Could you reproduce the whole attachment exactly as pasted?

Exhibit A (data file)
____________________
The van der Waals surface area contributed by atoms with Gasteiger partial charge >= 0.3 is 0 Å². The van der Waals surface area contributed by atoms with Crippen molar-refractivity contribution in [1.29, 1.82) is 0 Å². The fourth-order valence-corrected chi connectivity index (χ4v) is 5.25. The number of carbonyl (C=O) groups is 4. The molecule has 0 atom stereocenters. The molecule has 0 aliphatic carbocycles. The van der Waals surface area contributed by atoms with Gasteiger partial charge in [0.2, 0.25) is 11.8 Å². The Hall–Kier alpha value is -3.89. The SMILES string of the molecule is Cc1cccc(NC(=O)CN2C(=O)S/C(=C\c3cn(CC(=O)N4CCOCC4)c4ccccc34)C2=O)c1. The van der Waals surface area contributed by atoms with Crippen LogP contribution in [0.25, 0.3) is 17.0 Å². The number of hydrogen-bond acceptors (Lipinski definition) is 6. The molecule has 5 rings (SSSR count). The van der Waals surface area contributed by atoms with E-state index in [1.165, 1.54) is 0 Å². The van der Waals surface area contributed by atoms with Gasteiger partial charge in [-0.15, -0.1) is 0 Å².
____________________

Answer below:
The van der Waals surface area contributed by atoms with Gasteiger partial charge >= 0.3 is 0 Å². The van der Waals surface area contributed by atoms with Crippen molar-refractivity contribution in [1.29, 1.82) is 0 Å². The fourth-order valence-corrected chi connectivity index (χ4v) is 5.25. The number of carbonyl (C=O) groups is 4. The molecule has 0 atom stereocenters. The molecule has 0 aliphatic carbocycles. The van der Waals surface area contributed by atoms with Gasteiger partial charge in [0.2, 0.25) is 11.8 Å². The Hall–Kier alpha value is -3.89. The SMILES string of the molecule is Cc1cccc(NC(=O)CN2C(=O)S/C(=C\c3cn(CC(=O)N4CCOCC4)c4ccccc34)C2=O)c1. The van der Waals surface area contributed by atoms with Crippen LogP contribution in [0.25, 0.3) is 17.0 Å². The number of hydrogen-bond acceptors (Lipinski definition) is 6. The molecule has 5 rings (SSSR count). The van der Waals surface area contributed by atoms with E-state index in [1.165, 1.54) is 0 Å². The van der Waals surface area contributed by atoms with Gasteiger partial charge in [-0.15, -0.1) is 0 Å².